Boys could close the A-level gender gap with girls at top grades this summer, an expert has suggested.
Major reforms to the qualifications could benefit male sixth-formers, according to Professor Alan Smithers.
Official figures show that there was just a 0.3 percentage point gap last year between the proportion of boys and girls' A-level entries awarded an A* or A grade.
Prof Smithers, director of the Centre for Education and Employment Research at Buckingham University, suggested that changes to the qualifications, particularly the move away from modular courses could mean that this gap closes further.
He told the Press Association that major reforms to A-levels back in 2000 - which saw a swing towards pupils sitting exams throughout their two-year courses - had benefited girls. Now that is being reversed under a recent exams overhaul, it may advantage boys.
"Curriculum 2000 put all the A-levels on a modular basis, and in 2002, when the first grades were awarded, girls leaped ahead at A* to C and at the A grade," Prof Smithers said.
"At the A grade, the gap increased from 0.8 to 2.6 percentage points and at A to C from 3.6 to 6.8 percentage points".
"The change over to modular brought about a big difference in the relative performance of girls and boys."
Experts have previously suggested that girls tend to respond to modular courses, as they can apply themselves throughout the course, working towards specific modules or coursework, whereas boys are more likely to revise in the weeks before a final exam.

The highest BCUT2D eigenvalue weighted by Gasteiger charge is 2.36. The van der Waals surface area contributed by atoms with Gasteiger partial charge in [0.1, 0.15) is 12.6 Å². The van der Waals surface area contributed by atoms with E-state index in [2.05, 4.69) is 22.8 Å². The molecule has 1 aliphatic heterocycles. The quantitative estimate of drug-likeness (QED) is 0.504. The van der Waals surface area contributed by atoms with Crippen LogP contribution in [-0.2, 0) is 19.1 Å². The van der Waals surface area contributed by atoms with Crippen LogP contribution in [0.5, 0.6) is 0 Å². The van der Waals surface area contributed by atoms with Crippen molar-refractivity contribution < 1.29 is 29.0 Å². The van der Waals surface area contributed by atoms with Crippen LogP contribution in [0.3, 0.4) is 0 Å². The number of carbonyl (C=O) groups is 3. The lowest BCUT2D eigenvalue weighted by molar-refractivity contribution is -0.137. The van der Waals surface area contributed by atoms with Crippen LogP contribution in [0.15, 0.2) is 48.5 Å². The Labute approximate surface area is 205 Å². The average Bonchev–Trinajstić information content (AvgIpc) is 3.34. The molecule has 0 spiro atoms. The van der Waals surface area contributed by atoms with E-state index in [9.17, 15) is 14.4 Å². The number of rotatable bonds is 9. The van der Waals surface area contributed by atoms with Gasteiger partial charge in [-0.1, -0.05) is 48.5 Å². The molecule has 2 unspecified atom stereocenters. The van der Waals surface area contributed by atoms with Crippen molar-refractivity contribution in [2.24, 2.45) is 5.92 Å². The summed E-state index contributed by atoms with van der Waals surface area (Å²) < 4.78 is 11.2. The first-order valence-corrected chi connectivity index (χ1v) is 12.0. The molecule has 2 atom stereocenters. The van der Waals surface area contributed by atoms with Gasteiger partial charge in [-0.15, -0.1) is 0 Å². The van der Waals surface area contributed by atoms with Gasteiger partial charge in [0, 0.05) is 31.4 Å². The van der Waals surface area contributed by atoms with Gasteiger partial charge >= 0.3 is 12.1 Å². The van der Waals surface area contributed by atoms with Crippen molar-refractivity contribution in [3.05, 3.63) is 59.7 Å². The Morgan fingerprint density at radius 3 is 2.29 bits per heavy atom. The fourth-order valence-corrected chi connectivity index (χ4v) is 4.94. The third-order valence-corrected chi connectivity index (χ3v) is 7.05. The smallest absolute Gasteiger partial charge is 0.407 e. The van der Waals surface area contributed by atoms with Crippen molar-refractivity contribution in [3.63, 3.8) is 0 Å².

"I think cutting to the chase, what happened when A-levels changed from end of course to modular, which led to a big gap opening in favour of girls, suggests that the reversion to end of course examinations will lead to a narrowing of the gap."
This year, the first A-level grades will be given in 13 subjects which have been reformed - art and design, biology, business, chemistry, computer science, economics, English language, English language and literature, English literature, history, physics, psychology and sociology.
The extent to which the gap closes depends on how much impact those 13 subjects have, Prof Smithers said.
Last year, 26% of UK girls' A-level entries scored at least an A grade, compared with 25.7% of UK boys' entries.
In 2011, there was a 1.5 percentage point gap, with 27.7% of girls' entries awarded A*-A, compared to 26.2% of boys'.
Teenagers across England, Wales and Northern Ireland receive their A-level results next week.